West Point Opens Doors to Afghan Applicants

DefendAmerica News

For the first time, Afghan candidates may have an opportunity to attend West Point this fall.

A total of 146 nations have been invited to select six nominees to apply for admission into the U.S. Military Academy at West Point. Out of 840 international nominees, only 10 will be chosen, with no more than two selected from any one nation.

My strong suspicion is that, if there’s one even remotely qualified, an Afghan cadet will make the cut.

Afghan soldiers selected to attend West Point will return to Afghanistan upon graduation and serve a 10-year commitment as officers in the Afghan National Army.

“Those who attend West Point and later join the [Afghan National Army] will bring a wealth of educational experience and also a strong foundation of values and principles to their Army,” said Lt. Col. Maureen Cantwell, a 1985 West Point graduate who now serves with the Afghan National Army Plans and Design Team for Office of Military Cooperation-Afghanistan.

“Their country will also gain legitimacy and credibility as a competitive member of the international community in education and leadership of their new officers,” she said.

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“If Afghanistan is to become a viable, strong and legitimate country that promotes human rights and individual freedoms, the officers who are leaders in the [Afghan National Army] can promote change within the military by valuing, demonstrating and promoting respect, integrity and honor,” Cantwell said. “This would be a strong, positive impact on the [Afghan National Army] as well as the surrounding communities.”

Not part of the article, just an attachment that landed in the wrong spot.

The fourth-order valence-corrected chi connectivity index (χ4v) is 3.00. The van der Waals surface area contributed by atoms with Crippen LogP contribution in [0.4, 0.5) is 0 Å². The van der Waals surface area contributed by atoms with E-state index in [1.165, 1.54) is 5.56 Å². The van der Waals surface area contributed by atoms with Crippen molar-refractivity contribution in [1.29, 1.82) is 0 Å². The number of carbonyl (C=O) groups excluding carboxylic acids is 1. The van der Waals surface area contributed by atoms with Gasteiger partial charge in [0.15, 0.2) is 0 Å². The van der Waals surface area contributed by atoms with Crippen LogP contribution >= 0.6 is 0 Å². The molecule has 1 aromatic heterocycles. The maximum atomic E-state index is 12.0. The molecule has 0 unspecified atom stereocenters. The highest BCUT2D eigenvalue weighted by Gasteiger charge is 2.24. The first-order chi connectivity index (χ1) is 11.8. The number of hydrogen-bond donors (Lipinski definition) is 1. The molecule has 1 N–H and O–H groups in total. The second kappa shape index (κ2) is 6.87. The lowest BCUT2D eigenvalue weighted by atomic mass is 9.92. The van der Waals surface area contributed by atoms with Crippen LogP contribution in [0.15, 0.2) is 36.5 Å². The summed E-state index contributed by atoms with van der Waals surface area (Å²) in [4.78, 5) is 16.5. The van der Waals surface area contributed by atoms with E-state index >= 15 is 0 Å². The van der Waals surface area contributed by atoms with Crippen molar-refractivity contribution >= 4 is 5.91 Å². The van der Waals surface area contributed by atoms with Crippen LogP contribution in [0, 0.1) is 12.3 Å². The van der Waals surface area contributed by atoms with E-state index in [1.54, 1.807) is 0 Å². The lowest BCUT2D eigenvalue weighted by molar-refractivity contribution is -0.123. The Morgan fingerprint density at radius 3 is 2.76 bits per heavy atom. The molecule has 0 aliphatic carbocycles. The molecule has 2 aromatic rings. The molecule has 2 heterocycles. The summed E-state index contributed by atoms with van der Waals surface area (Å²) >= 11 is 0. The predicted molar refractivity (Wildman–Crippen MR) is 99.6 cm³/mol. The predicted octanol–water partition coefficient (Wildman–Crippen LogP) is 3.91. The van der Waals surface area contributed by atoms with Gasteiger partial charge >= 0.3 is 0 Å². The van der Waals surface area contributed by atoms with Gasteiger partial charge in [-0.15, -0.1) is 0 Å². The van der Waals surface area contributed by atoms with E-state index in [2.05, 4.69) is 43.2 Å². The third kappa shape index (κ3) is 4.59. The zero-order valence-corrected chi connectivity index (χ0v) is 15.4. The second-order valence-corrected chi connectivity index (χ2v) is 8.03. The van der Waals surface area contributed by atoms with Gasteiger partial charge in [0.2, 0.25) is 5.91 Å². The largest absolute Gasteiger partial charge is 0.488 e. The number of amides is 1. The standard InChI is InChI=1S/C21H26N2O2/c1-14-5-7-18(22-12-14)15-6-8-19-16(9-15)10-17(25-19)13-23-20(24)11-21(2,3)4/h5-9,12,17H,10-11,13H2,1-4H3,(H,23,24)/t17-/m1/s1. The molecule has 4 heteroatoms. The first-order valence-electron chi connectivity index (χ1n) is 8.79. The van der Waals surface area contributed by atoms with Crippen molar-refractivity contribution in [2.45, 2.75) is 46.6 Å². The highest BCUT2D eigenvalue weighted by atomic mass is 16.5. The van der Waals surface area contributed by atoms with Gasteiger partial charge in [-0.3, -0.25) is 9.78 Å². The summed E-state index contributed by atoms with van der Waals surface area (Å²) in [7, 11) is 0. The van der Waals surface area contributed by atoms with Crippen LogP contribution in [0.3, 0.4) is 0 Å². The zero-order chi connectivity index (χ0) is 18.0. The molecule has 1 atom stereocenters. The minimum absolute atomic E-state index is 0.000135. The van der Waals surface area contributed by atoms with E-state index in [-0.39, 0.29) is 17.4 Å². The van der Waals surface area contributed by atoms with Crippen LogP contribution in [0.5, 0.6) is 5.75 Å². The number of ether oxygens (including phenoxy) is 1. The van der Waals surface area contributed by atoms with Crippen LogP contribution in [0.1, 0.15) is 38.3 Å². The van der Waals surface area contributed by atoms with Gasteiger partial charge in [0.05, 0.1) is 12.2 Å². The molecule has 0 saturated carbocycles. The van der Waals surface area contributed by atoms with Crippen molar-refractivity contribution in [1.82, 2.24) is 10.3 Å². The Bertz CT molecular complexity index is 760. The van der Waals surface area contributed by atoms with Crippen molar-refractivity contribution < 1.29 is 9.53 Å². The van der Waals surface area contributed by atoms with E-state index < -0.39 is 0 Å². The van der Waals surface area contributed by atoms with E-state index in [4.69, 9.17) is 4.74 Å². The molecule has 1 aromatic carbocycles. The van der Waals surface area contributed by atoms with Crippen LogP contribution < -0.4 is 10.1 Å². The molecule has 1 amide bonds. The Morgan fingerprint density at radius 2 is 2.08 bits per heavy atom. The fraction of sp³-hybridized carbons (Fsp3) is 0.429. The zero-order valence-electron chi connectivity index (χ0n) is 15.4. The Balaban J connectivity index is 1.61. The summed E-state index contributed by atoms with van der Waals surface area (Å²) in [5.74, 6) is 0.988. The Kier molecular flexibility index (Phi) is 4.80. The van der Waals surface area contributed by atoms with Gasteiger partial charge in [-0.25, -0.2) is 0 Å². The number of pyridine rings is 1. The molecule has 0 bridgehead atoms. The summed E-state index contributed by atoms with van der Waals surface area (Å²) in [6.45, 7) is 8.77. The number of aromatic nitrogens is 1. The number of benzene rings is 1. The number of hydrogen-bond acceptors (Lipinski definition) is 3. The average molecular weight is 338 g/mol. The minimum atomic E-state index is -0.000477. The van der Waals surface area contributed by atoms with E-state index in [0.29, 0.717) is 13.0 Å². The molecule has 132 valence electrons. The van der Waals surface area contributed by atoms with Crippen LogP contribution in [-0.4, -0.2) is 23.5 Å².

Very interesting, although obviously mainly a PR move given that we’re talking one cadet, tops. One would think this would also signal Afghan officers going to other Professional Military Education courses such as Command and General Staff College and the War Colleges, if they’re not already.

FILED UNDER: Military Affairs
James Joyner
About James Joyner
James Joyner is Professor and Department Head of Security Studies at Marine Corps University's Command and Staff College and a nonresident senior fellow at the Scowcroft Center for Strategy and Security at the Atlantic Council. He's a former Army officer and Desert Storm vet. Views expressed here are his own. Follow James on Twitter @DrJJoyner.